SENIOR VP-MARKETING, WARNER BROS. DOMESTIC TELEVISION DISTRIBUTION
Ms. Kantor, senior VP-marketing at Warner Bros. Domestic Television Distribution, armed herself with research. Warner found that consumers were less interested in red-carpet promenades and airbrushed photos and instead wanted to see more portrayals of celebrities as real people, in candid moments -- all served up with a little attitude.
Out of this insight, a motto was born: "You make them stars. We make them real." The slogan differentiated "TMZ" from the others in the gossip genre, and the line "Online now. On TV this fall" let people know this wasn't a new brand but a product that was already up and running.
The show launched Sept. 10 with the promise that it would deliver local stations a magazine program with a better gender balance that attracted more male viewers, and that it would deliver a younger-skewing audience than other programs in the genre.
TMZ is a unique property because of its presence on the web before TV. Aspects of the snarky site are also available to mobile-phone users, who can look at video galleries and see what might be on the next episode of the program.
Where most gossip media present a glorified view of celebrity -- even stars with problems seem glamorous and cool -- TMZ goes for the jugular, airing clips of famous folk using profanity and swaying around while intoxicated; it even named one alleged sex-abuse victim.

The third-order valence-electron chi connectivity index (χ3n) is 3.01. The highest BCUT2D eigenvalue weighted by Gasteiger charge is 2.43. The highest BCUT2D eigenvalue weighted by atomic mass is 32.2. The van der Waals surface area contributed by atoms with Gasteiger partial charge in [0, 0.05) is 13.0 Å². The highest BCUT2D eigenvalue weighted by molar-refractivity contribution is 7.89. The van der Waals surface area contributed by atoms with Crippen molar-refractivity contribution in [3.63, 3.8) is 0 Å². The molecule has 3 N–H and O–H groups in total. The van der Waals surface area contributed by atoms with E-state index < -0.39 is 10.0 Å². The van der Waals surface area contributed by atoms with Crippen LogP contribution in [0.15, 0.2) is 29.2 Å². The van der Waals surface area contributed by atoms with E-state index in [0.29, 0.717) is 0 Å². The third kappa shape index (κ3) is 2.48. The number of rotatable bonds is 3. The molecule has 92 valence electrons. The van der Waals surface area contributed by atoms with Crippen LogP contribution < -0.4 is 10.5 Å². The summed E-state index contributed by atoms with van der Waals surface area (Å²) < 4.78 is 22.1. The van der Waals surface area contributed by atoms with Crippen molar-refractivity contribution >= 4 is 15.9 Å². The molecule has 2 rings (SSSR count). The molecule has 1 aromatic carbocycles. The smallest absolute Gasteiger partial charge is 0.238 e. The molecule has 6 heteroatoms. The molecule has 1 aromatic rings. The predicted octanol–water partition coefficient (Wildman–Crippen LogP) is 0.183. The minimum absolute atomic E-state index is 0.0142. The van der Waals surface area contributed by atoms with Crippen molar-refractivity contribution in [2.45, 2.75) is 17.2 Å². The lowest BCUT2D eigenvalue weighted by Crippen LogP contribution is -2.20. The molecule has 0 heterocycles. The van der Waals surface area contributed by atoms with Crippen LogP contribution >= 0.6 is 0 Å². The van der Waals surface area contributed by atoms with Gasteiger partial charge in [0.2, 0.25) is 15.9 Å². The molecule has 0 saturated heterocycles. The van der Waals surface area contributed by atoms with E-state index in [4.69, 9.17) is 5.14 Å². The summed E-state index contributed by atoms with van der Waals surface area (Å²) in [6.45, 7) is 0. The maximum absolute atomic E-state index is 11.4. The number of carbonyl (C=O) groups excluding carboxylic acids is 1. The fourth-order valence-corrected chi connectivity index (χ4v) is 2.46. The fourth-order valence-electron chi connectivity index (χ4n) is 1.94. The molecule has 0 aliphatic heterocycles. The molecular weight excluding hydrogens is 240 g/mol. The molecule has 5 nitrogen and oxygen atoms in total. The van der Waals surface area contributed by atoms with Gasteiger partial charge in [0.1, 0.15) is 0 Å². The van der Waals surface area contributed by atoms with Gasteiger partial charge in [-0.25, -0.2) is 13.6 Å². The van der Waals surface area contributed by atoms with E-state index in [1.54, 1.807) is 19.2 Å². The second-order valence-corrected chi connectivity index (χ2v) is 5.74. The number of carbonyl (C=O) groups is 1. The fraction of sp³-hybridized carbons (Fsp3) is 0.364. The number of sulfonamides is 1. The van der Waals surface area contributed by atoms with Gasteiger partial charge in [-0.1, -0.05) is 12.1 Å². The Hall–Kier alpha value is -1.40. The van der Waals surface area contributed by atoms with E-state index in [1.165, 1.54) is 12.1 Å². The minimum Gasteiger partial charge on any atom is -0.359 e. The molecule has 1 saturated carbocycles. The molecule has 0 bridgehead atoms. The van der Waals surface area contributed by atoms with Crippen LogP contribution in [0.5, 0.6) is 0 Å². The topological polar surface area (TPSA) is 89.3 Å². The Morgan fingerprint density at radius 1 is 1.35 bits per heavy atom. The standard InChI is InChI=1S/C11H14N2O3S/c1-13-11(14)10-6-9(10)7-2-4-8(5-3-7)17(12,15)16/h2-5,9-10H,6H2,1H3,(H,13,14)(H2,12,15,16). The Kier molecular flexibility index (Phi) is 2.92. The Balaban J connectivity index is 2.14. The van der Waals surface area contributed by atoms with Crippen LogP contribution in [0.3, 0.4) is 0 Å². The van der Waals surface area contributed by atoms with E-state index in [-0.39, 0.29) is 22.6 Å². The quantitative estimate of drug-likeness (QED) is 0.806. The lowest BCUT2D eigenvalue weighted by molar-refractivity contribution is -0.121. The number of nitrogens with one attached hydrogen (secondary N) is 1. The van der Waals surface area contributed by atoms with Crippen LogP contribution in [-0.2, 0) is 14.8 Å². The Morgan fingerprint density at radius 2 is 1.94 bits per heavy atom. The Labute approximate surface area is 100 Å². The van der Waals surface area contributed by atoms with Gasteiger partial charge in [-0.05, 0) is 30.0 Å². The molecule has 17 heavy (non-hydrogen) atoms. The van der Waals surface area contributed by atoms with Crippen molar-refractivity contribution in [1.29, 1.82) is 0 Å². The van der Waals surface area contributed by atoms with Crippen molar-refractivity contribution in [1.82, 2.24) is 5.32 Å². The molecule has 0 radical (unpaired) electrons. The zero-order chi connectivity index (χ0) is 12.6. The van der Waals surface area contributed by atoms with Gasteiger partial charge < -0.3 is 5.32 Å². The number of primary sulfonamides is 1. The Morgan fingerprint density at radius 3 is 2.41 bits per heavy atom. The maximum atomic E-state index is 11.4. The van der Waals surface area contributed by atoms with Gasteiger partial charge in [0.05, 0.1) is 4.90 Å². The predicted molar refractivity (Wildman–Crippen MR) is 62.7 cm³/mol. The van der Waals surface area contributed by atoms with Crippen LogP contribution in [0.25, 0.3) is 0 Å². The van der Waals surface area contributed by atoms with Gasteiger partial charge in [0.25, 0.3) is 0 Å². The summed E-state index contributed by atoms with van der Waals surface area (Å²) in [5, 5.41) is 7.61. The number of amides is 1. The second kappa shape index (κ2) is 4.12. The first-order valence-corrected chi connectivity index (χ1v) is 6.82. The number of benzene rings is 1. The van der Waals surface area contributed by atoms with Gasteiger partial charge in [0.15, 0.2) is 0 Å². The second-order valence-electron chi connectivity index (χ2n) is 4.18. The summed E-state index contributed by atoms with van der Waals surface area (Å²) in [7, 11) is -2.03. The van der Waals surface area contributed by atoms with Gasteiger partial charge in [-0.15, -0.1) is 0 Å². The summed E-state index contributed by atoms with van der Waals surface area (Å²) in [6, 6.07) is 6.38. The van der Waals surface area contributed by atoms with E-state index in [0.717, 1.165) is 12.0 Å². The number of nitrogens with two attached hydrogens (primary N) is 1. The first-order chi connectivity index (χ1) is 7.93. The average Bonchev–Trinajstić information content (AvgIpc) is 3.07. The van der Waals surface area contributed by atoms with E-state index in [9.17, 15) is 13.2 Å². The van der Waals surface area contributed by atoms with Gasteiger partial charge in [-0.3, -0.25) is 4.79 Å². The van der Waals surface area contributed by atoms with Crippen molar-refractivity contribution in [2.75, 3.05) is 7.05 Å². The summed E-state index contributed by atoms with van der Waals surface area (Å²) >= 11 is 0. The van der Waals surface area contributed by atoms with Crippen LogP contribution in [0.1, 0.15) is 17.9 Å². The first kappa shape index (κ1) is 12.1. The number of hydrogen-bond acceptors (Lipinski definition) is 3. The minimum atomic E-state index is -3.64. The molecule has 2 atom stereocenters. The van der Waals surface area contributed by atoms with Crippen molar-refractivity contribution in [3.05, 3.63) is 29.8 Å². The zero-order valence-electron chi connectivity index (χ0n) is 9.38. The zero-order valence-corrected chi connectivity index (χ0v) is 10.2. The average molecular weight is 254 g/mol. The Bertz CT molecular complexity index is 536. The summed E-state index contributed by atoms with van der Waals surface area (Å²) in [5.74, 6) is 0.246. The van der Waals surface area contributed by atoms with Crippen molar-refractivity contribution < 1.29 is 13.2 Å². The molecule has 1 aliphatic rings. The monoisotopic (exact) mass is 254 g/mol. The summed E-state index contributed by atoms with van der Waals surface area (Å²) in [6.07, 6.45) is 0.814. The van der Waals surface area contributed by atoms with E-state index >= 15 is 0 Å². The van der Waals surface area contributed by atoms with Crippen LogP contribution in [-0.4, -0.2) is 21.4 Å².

Citing Nielsen data through April 16, Warner says the season-to-date audience for "TMZ" is 58.4% women over 18 and 41.6% men over 18. Other programs bring in audiences that are more than 65% women over 18, Warner says.
Prelaunch promotions had what Ms. Kantor calls a "tongue in cheek" attitude to them -- a dash of humor but nothing mean-spirited. Warner made sure to target particular audiences within its potential viewer base both by demographic and geography.
"We were trying to reach younger audiences, the celebrity-news-magazine junkies and maybe cross over with male viewers," she says. Ads running in Maxim, for instance, were a little "risqué," Ms. Kantor says, while ads that ran in malls were placed next to stores that would attract "TMZ" consumers. "Maybe I wanted to be in front of Abercrombie & Fitch, but I did not want to be right in front of A Pea in the Pod," she says.
Ms. Kantor has loads of experience marketing TV programs. She joined Warner Bros. in early 2006 after stints at News Corp.'s Fox Inc./Twentieth Television, MTV Networks and USA Networks/Studios USA. Among the programs she's promoted are "Divas Las Vegas," "Malcolm in the Middle" and "Judge Alex."